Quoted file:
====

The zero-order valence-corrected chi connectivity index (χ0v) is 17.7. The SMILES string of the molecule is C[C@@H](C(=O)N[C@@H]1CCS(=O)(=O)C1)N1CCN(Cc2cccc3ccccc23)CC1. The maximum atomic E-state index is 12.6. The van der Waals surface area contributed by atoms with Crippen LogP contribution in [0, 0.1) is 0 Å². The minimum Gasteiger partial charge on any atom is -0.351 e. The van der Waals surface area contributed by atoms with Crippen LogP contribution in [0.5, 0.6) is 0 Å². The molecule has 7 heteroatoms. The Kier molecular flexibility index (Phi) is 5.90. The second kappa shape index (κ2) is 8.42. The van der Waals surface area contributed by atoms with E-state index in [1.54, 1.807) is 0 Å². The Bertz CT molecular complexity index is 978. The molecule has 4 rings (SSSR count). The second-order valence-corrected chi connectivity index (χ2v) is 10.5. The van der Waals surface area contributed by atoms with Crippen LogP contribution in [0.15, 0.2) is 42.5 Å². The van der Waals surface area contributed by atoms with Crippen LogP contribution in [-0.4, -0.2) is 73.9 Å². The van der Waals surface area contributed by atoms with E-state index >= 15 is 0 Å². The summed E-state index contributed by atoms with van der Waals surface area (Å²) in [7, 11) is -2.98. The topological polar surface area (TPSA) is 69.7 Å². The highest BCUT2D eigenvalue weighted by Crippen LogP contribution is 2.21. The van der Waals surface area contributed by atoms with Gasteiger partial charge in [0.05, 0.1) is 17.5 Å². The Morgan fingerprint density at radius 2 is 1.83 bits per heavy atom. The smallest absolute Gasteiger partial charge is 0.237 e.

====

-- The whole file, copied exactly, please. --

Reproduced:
The zero-order valence-corrected chi connectivity index (χ0v) is 17.7. The SMILES string of the molecule is C[C@@H](C(=O)N[C@@H]1CCS(=O)(=O)C1)N1CCN(Cc2cccc3ccccc23)CC1. The maximum atomic E-state index is 12.6. The van der Waals surface area contributed by atoms with Crippen LogP contribution in [0, 0.1) is 0 Å². The minimum Gasteiger partial charge on any atom is -0.351 e. The van der Waals surface area contributed by atoms with Crippen LogP contribution in [0.5, 0.6) is 0 Å². The molecule has 7 heteroatoms. The Kier molecular flexibility index (Phi) is 5.90. The second kappa shape index (κ2) is 8.42. The van der Waals surface area contributed by atoms with E-state index in [1.54, 1.807) is 0 Å². The Bertz CT molecular complexity index is 978. The molecule has 4 rings (SSSR count). The second-order valence-corrected chi connectivity index (χ2v) is 10.5. The van der Waals surface area contributed by atoms with Crippen LogP contribution in [0.15, 0.2) is 42.5 Å². The van der Waals surface area contributed by atoms with Crippen LogP contribution in [-0.4, -0.2) is 73.9 Å². The van der Waals surface area contributed by atoms with E-state index >= 15 is 0 Å². The summed E-state index contributed by atoms with van der Waals surface area (Å²) in [7, 11) is -2.98. The topological polar surface area (TPSA) is 69.7 Å². The highest BCUT2D eigenvalue weighted by Crippen LogP contribution is 2.21. The van der Waals surface area contributed by atoms with Gasteiger partial charge in [0.05, 0.1) is 17.5 Å². The Morgan fingerprint density at radius 2 is 1.83 bits per heavy atom. The smallest absolute Gasteiger partial charge is 0.237 e.